March 03, 2021
In the embedded world, more and more vendors offer Arm-based System-on-Chips (SoC) including both powerful Cortex-A CPU cores, designed to run a full-featured OS such as Linux, and one or more low-power Cortex-M cores, usually found in microcontrollers, designed to execute bare-metal or RTOS-based applications. With these designs, generally Linux runs on the main processor, with full networking, memory management and security capabilities with the coprocessor running a very specialized software, which completely depends on your system requirements:
In this article, we'll take a closer look at the ST Microelectronics STM32MP1 microprocessor series, which contains 2 650-800MHz Cortex-A7 cores and a single Cortex-M4 clocked at 209MHz. They both have access to all the SoC peripherals, except for the memory: while the main processor uses external DDR RAM, the coprocessor can only use a dedicated 448kb SRAM. To allow communication between the 2 processors, this SoC also includes a mailbox and hardware semaphore which can be used by all cores to ensure exclusive access to peripherals and exchange information.
|ST Microelectronics STM32MP1 discovery kit board|
While the Linux kernel can run on a wide range of devices, it requires a decent amount of memory (> 4MB), and therefore cannot be used on memory-constrained microcontrollers.
Enters Zephyr, a project initiated by Wind River, now developed as a Linux Foundation project.
Zephyr is fully configurable and supports a large number of boards. It provides a lot of sample programs, and includes several useful libraries:
Zephyr is also easily extensible, as third-party modules and libraries (such as zscilib) can be added to the project with little configuration required.
On a Debian-based system (Debian buster or later), installing Zephyr is relatively straightforward. At the time of this writing, you can download Zephyr's build dependencies and source code by following these steps:
sudo apt install --no-install-recommends git cmake ninja-build gperf \ ccache dfu-util device-tree-compiler wget \ python3-dev python3-pip python3-setuptools python3-tk python3-wheel xz-utils file \ make gcc gcc-multilib g++-multilib libsdl2-dev
sudo apt install gcc-arm-none-eabi
pip3 install --user -U west echo 'export PATH=~/.local/bin:"$PATH"' >> ~/.bashrc source ~/.bashrc
west init /directory/to/which/install/zephyr cd /directory/to/which/install/zephyr west update
Detailed instructions can be found in the Zephyr getting started guide.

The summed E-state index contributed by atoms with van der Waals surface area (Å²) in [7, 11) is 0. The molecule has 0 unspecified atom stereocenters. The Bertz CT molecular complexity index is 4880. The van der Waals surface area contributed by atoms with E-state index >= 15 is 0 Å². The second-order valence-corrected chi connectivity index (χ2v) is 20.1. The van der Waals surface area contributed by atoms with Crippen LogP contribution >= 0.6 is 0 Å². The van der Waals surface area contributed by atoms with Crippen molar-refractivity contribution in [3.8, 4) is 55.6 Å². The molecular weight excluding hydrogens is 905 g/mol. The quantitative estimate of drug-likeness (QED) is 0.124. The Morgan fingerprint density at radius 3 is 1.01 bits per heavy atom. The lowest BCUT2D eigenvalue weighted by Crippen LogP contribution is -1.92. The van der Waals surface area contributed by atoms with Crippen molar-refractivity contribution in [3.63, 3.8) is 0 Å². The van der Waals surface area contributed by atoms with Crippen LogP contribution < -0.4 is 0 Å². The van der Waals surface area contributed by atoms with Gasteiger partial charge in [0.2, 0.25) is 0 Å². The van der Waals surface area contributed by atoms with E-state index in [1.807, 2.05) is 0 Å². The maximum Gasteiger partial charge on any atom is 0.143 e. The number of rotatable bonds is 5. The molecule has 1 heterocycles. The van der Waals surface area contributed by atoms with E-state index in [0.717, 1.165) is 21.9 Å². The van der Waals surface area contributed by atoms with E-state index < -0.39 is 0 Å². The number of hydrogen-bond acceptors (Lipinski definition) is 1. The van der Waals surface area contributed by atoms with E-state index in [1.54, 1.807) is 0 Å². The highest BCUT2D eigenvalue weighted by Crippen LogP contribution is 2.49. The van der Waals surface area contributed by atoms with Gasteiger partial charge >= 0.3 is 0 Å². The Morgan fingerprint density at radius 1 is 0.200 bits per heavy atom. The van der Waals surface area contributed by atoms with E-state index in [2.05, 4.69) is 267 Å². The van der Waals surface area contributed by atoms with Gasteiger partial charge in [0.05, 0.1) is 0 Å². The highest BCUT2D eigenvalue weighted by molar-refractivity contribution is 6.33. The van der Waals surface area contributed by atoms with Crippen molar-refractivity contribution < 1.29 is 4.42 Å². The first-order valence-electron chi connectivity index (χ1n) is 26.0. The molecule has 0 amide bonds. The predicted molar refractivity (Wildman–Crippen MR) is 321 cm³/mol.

IMPORTANT: make sure you use a recent version of Zephyr (>= v2.4.0) as older versions won't work with a mainline Linux kernel on STM32MP1.
Zephyr applications are much like any C program, with the
main() function being the entry point but since microcontroller applications aren't supposed to exit
main() usually consists of initialization code, followed by an infinite loop where all the work is done.
When looking at the
blinky sources, we see that it's all quite straightforward:
CMakeLists.txtfile is used for compilation and specifies which application-specific files should be compiled in
prj.confacts as an application-specific defconfig: each supported board has its own defconfig (much like what you'll find in the Linux kernel); config options required for the application to compile and run are added to
prj.conf, which is internally appended to the board's defconfig when building the project
sample.yamlis used to define test cases for Zephyr's test runner.
The source code of the application itself is in the
When looking at the code itself, it is pretty much self-explanatory although one interesting point is how device trees are used: unlike Linux, a binary will run on one platform only, so the device tree is parsed and interpreted at compile time which avoids unnecessary usage of the target's limited resources.
DT_*) are used to fetch specific device properties and functions such as
device_get_binding() are used to retrieve the compiled-in device information.
blinky's case, we look for the
led0 device-tree alias, which should point to the LED to be used, as you will see in the STM32MP157C-DK2 device-tree:
led0 is an alias for
red_led_1, which is an LED connected to pin 7 of GPIO port H, active high.
From the Zephyr directory, clone the sample application:
git clone https://gitlab.collabora.com/aferraris/zephyr-rpmsg-demo.git
This demo application showcases how sensor processing (here, a MPU6050 6-axis gyroscope + accelerometer) can be offloaded to the coprocessor while still making the data available to the Linux system. It runs 2 threads:
imu.c) is dedicated to the sensor: this task calibrates the MPU6050 then fetches and processes measurement from the sensor every 10 milliseconds
ipc.c) is used for communicating with the Linux system, using the OpenAMP library; this one is heavily based on the
Finally, the project also includes a
boards folder containing a device-tree overlay for the STM32MP157C-DK2, defining the following elements: